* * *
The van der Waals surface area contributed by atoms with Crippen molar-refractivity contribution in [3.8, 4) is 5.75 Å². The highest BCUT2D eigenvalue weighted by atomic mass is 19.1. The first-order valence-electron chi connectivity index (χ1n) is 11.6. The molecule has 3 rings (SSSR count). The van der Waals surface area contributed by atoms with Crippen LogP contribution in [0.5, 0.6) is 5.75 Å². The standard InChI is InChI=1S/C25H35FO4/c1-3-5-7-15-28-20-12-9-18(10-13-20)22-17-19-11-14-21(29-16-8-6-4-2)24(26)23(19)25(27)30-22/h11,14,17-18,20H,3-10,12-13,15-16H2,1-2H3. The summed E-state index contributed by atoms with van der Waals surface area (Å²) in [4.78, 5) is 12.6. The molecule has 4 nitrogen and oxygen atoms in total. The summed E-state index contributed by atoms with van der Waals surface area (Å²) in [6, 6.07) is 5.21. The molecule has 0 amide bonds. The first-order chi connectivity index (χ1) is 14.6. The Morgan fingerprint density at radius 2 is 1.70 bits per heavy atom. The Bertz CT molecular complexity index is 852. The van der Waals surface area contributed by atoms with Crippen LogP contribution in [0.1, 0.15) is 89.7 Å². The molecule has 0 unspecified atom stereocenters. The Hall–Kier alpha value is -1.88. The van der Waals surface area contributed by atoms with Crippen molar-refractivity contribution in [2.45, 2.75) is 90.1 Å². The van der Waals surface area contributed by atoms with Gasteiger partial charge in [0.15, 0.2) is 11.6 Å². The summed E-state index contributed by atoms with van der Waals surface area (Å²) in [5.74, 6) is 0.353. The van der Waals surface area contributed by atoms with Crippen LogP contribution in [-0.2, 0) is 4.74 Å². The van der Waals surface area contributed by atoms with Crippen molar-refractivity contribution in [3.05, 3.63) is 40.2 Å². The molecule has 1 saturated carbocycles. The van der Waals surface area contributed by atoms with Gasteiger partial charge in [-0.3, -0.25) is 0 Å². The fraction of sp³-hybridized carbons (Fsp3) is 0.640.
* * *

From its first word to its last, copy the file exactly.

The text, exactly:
The van der Waals surface area contributed by atoms with Crippen molar-refractivity contribution in [3.8, 4) is 5.75 Å². The highest BCUT2D eigenvalue weighted by atomic mass is 19.1. The first-order valence-electron chi connectivity index (χ1n) is 11.6. The molecule has 3 rings (SSSR count). The van der Waals surface area contributed by atoms with Crippen LogP contribution in [0.5, 0.6) is 5.75 Å². The standard InChI is InChI=1S/C25H35FO4/c1-3-5-7-15-28-20-12-9-18(10-13-20)22-17-19-11-14-21(29-16-8-6-4-2)24(26)23(19)25(27)30-22/h11,14,17-18,20H,3-10,12-13,15-16H2,1-2H3. The summed E-state index contributed by atoms with van der Waals surface area (Å²) in [4.78, 5) is 12.6. The molecule has 4 nitrogen and oxygen atoms in total. The summed E-state index contributed by atoms with van der Waals surface area (Å²) in [6, 6.07) is 5.21. The molecule has 0 amide bonds. The first-order chi connectivity index (χ1) is 14.6. The Morgan fingerprint density at radius 2 is 1.70 bits per heavy atom. The Bertz CT molecular complexity index is 852. The van der Waals surface area contributed by atoms with Crippen LogP contribution in [0.1, 0.15) is 89.7 Å². The molecule has 0 unspecified atom stereocenters. The Hall–Kier alpha value is -1.88. The van der Waals surface area contributed by atoms with Crippen molar-refractivity contribution in [2.45, 2.75) is 90.1 Å². The van der Waals surface area contributed by atoms with Gasteiger partial charge in [0.15, 0.2) is 11.6 Å². The summed E-state index contributed by atoms with van der Waals surface area (Å²) in [5.74, 6) is 0.353. The van der Waals surface area contributed by atoms with Crippen LogP contribution in [-0.2, 0) is 4.74 Å². The van der Waals surface area contributed by atoms with Crippen molar-refractivity contribution in [3.05, 3.63) is 40.2 Å². The molecule has 1 saturated carbocycles. The van der Waals surface area contributed by atoms with Gasteiger partial charge in [-0.3, -0.25) is 0 Å². The fraction of sp³-hybridized carbons (Fsp3) is 0.640.